Plenty of examples of that during WWII as well but I can't blame them for not having that information on hand.  I can blame them for forming national strategies around unproven technologies and tactics.  The B-17 was supposed to be a perfect war machine.   Large formations of them would be completely invulnerable to fighter attack due to their bristling anti-aircraft armament.  They were also supposed to be flying too high to be vulnerable to ground based anti-air fire as well.  They would sweep surface navies from the waves and leave enemies begging to surrender in less than a month.

Yeah, not so much.  The high level B-17 flights never sunk so much as a patrol boat.  War production was effected but not so much that it rendered the enemy out of combat.  B-17s proved quite vulnerable to fighters. after all.

The Air Force's reaction?  We need better bombers and bigger bombs.  They got them but thank God never got a chance to use them.  Not that there weren't' a few generals that wished that that could have happened.

The ghost of strategic bombing theory was still very much in play even as late as the start of Desert Storm.  Instant Thunder was the only bombing plan on the table at the start of the war, so that was what we went with.  Even against the completely hapless and utterly incompetent Iraqi Army, strategic bombing was a failure.

The Bomber Club was firmly in the driver seat when the Air Force was split off.

This is the mindset that established the institutional inertia of the US Air Force. 

The stick jocks aren't a major improvement over the bomber pilots.  All they want to do is shoot down enemy planes.  The problem being that just doesn't happen.  Nobody wants to risk their expensive jets in a dog fight.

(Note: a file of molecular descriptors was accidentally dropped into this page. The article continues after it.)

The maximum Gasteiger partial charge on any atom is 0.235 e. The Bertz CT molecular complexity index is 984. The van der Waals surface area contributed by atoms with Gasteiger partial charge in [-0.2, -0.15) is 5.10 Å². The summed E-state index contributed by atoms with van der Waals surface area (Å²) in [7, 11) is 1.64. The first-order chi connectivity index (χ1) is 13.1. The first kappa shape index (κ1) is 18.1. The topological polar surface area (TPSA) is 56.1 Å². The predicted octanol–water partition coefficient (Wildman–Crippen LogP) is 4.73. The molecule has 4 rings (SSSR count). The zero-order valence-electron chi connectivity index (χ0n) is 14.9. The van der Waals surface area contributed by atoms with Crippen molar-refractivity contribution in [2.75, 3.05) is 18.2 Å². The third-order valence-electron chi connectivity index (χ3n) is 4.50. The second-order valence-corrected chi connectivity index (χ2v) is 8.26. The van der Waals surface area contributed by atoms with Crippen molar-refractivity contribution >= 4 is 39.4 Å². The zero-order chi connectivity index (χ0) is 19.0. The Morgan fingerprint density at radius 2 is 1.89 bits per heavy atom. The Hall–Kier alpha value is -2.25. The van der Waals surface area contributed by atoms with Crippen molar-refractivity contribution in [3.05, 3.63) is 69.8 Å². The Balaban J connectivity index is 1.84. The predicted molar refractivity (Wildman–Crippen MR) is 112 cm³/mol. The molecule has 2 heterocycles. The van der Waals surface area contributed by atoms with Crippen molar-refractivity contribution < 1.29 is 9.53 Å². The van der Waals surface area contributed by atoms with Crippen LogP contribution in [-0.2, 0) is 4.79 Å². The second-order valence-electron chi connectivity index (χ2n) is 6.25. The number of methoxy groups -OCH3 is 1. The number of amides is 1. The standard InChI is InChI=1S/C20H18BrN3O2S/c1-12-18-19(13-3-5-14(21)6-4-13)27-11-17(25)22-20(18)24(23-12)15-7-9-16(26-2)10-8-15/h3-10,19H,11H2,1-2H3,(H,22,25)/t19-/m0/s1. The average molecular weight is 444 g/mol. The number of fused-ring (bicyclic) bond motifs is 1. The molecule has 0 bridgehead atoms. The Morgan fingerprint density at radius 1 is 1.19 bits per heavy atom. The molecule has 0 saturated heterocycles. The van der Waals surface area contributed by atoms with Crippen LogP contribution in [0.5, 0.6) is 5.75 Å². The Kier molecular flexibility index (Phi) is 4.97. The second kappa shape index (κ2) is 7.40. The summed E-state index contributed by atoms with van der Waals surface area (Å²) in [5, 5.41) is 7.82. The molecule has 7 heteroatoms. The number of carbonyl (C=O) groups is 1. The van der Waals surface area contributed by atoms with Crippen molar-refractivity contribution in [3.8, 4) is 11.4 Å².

Ever since the close of the Cold War the Air Force has been groping blindly for a mission.  Any mission... Except the one they actually have.  The fly boys hate close air-support.  Hate it with an unreasoning passion.  They have been trying to get rid of the A-10 from the day they first showed up forty years ago.  They've been trying to get rid of the Army's helicopters from the day they first went into service and planned to replace them with nothing.

Instead of being allowed to create a new screwed up service the Air Force should be rolled back into the Army Air Corps and all of it's pilots made Limited Duty Officers.

Anti-Air Force rant concluded.

The Navy on the other hand is perfectly natural choice to create a Space Corps.  The officers are trained first as engineers, not as pilots.  The mindset and problem solving skills are completely different and quite preferable to the challenges of long term deployment in a hostile environment. 

Not that the Navy wouldn't have it's own problems.  The Carrier Club would try to take over the whole service because once again, "Hey space means flying.  That is our thing!" 

Yes, it's flying.  But it is flying for months on end in an enclosed tube without hope of fresh air until the mission is over.  The Silent Service is clearly the better choice here.  Submariners already have this lifestyle down cold.

Then there is the matter of mission continuity.  When an aircraft takes damage it's "abort mission. We are landing."  If a sub is damaged at sea, you try to carry on as best you can unless the damage makes it impossible to continue. 

Yes, it was only a panel meeting but this is the kind of thing with decades long consequences.  

This is the snowball effect.